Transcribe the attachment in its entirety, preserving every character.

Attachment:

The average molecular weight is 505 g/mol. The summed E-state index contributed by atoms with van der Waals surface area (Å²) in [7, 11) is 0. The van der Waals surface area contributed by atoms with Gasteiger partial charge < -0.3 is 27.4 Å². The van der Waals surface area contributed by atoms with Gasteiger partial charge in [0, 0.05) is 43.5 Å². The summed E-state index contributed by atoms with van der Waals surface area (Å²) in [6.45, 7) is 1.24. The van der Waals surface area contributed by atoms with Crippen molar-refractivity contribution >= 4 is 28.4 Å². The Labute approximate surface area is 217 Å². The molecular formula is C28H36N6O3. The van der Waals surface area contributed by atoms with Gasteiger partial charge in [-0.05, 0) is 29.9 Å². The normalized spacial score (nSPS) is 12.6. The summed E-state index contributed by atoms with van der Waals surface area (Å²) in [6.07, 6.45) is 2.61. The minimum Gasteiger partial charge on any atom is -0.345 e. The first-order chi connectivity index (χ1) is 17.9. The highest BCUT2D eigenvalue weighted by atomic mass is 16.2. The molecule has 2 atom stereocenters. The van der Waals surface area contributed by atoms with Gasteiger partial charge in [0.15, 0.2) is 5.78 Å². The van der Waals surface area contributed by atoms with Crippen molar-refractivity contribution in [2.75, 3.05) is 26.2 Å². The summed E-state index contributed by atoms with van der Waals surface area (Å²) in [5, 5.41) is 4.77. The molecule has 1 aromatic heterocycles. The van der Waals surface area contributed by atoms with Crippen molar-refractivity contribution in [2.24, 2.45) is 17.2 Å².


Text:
The average molecular weight is 505 g/mol. The summed E-state index contributed by atoms with van der Waals surface area (Å²) in [7, 11) is 0. The van der Waals surface area contributed by atoms with Gasteiger partial charge < -0.3 is 27.4 Å². The van der Waals surface area contributed by atoms with Gasteiger partial charge in [0, 0.05) is 43.5 Å². The summed E-state index contributed by atoms with van der Waals surface area (Å²) in [6.45, 7) is 1.24. The van der Waals surface area contributed by atoms with Crippen molar-refractivity contribution >= 4 is 28.4 Å². The Labute approximate surface area is 217 Å². The molecular formula is C28H36N6O3. The van der Waals surface area contributed by atoms with Gasteiger partial charge in [-0.05, 0) is 29.9 Å². The normalized spacial score (nSPS) is 12.6. The summed E-state index contributed by atoms with van der Waals surface area (Å²) in [6.07, 6.45) is 2.61. The minimum Gasteiger partial charge on any atom is -0.345 e. The first-order chi connectivity index (χ1) is 17.9. The highest BCUT2D eigenvalue weighted by atomic mass is 16.2. The molecule has 2 atom stereocenters. The van der Waals surface area contributed by atoms with Gasteiger partial charge in [0.15, 0.2) is 5.78 Å². The van der Waals surface area contributed by atoms with Crippen molar-refractivity contribution in [2.75, 3.05) is 26.2 Å². The summed E-state index contributed by atoms with van der Waals surface area (Å²) in [5, 5.41) is 4.77. The molecule has 1 aromatic heterocycles. The van der Waals surface area contributed by atoms with Crippen molar-refractivity contribution in [2.24, 2.45) is 17.2 Å².